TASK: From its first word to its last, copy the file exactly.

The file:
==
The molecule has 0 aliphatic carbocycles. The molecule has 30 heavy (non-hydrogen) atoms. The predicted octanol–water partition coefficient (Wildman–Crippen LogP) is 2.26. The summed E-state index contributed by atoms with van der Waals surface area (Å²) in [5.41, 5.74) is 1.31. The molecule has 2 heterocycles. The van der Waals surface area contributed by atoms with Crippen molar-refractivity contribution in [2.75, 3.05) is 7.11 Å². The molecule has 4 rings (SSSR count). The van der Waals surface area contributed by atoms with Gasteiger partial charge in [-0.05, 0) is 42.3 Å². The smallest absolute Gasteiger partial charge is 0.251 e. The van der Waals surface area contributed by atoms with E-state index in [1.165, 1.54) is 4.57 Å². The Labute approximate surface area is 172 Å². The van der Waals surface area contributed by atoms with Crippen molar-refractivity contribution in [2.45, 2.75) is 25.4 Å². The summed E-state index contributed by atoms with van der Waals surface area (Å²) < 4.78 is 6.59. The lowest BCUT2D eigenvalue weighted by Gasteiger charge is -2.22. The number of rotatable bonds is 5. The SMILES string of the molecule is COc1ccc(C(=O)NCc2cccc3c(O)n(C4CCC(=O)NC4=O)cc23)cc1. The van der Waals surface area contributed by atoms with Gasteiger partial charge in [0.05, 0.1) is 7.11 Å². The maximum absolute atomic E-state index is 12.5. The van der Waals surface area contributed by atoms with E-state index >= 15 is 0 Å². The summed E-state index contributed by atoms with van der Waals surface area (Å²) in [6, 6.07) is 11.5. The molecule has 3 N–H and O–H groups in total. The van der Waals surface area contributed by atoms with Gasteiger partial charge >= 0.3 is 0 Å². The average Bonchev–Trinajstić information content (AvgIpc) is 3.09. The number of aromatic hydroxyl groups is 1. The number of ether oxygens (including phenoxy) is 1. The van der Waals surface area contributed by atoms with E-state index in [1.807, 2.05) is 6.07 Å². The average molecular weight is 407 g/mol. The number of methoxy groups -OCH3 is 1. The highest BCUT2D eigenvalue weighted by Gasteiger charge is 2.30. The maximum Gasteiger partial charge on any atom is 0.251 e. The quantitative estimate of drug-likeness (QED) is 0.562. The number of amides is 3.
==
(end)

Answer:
The molecule has 0 aliphatic carbocycles. The molecule has 30 heavy (non-hydrogen) atoms. The predicted octanol–water partition coefficient (Wildman–Crippen LogP) is 2.26. The summed E-state index contributed by atoms with van der Waals surface area (Å²) in [5.41, 5.74) is 1.31. The molecule has 2 heterocycles. The van der Waals surface area contributed by atoms with Crippen molar-refractivity contribution in [2.75, 3.05) is 7.11 Å². The molecule has 4 rings (SSSR count). The van der Waals surface area contributed by atoms with Gasteiger partial charge in [-0.05, 0) is 42.3 Å². The smallest absolute Gasteiger partial charge is 0.251 e. The van der Waals surface area contributed by atoms with E-state index in [1.165, 1.54) is 4.57 Å². The Labute approximate surface area is 172 Å². The van der Waals surface area contributed by atoms with Crippen molar-refractivity contribution in [2.45, 2.75) is 25.4 Å². The summed E-state index contributed by atoms with van der Waals surface area (Å²) < 4.78 is 6.59. The lowest BCUT2D eigenvalue weighted by Gasteiger charge is -2.22. The number of rotatable bonds is 5. The SMILES string of the molecule is COc1ccc(C(=O)NCc2cccc3c(O)n(C4CCC(=O)NC4=O)cc23)cc1. The van der Waals surface area contributed by atoms with Gasteiger partial charge in [0.05, 0.1) is 7.11 Å². The maximum absolute atomic E-state index is 12.5. The van der Waals surface area contributed by atoms with E-state index >= 15 is 0 Å². The summed E-state index contributed by atoms with van der Waals surface area (Å²) in [6, 6.07) is 11.5. The molecule has 3 N–H and O–H groups in total. The van der Waals surface area contributed by atoms with Gasteiger partial charge >= 0.3 is 0 Å². The average Bonchev–Trinajstić information content (AvgIpc) is 3.09. The number of aromatic hydroxyl groups is 1. The number of ether oxygens (including phenoxy) is 1. The van der Waals surface area contributed by atoms with E-state index in [1.807, 2.05) is 6.07 Å². The average molecular weight is 407 g/mol. The number of methoxy groups -OCH3 is 1. The highest BCUT2D eigenvalue weighted by Gasteiger charge is 2.30. The maximum Gasteiger partial charge on any atom is 0.251 e. The quantitative estimate of drug-likeness (QED) is 0.562. The number of amides is 3.